A public health expert at Leicester’s De Montfort University Leicester has been honoured for the impact he made during the Covid 19 pandemic.
Ivan Browne, Professor of Public Health and Social Determinants of Health at De Montfort, is the recipient of the 2023 Chief Medical Officer’s National Impact Award, awarded by the Association of Director’s of Public Health at a recent award ceremony.
Professor Browne, who joined DMU in September 2023 after retiring his position as Director of Public Health (DPH) for Leicester, was presented with the award by Sir Frank Atherton, Chief Medical Officer for Wales, and Professor Chris Whitty, Chief Medical Officer (CMO) for England.
He was cited for the “extraordinary leadership” he presented during the Covid-19 pandemic in “possibly the most intensely scrutinised area of the UK.”
Professor Browne said this year’s award came as a welcome validation. He said: “I was honoured by it.
“You go through a career, through your profession, and you try and do it well. But how often do you come to the end of a particular chapter, and it gets punctuated in a very visible way?’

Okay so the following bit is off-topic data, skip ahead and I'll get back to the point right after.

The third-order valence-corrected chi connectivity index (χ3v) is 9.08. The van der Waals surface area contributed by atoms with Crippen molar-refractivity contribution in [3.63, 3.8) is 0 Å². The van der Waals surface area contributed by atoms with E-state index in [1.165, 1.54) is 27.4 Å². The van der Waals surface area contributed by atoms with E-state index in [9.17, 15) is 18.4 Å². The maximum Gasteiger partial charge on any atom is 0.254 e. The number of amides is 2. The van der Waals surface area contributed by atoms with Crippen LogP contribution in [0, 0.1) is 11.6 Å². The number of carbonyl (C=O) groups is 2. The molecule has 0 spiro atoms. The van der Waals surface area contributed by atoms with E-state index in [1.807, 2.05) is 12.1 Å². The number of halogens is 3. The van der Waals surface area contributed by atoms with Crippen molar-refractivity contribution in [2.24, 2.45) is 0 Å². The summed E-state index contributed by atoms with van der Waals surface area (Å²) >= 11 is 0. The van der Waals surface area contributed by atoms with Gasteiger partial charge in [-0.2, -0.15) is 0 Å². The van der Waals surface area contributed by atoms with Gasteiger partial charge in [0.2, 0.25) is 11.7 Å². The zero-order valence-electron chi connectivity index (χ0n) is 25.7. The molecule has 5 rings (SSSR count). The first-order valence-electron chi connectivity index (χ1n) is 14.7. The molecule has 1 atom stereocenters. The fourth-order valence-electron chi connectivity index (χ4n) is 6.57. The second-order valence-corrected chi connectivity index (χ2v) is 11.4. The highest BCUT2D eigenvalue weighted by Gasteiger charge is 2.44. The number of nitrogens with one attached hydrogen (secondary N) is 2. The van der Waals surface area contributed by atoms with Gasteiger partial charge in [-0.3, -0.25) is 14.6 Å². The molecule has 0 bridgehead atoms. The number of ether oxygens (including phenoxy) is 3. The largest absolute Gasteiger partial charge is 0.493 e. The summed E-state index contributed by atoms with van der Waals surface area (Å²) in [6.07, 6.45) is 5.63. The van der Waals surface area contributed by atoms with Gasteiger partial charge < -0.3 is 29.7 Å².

“For other DPHs, and the CMOs in the room to congratulate you and say ‘good job’, it energises you.”
This recent award follows another in 2022, when Prof Browne accepted, on behalf of his colleagues, the ADPH Team Award, which recognised the contribution made by the entire Leicester City Council Public Health Team in developing the first local contact tracing service in the country and developing a model Community Health and Wellbeing Champions network.
Prof Browne said he was keen to recognise the work of his colleagues and those across the city who pulled together to support Leicester through the pandemic.
He said: “For me the Team Award was the more important. There was a host of people, beyond the Public Health Team, the whole of the city, including De Montfort, who were around the table during the pandemic, and we were very much a team.”
Of that time, Prof Browne recalls the importance of bringing together the whole community and emphasising the need for local solutions to public health issues.
Looking to the future, he hopes to bring his experience to have the same kind of impact in his teaching.
“The reward at DMU will be very different. It’ll be that student who says ‘it really made a difference for me,’” he said.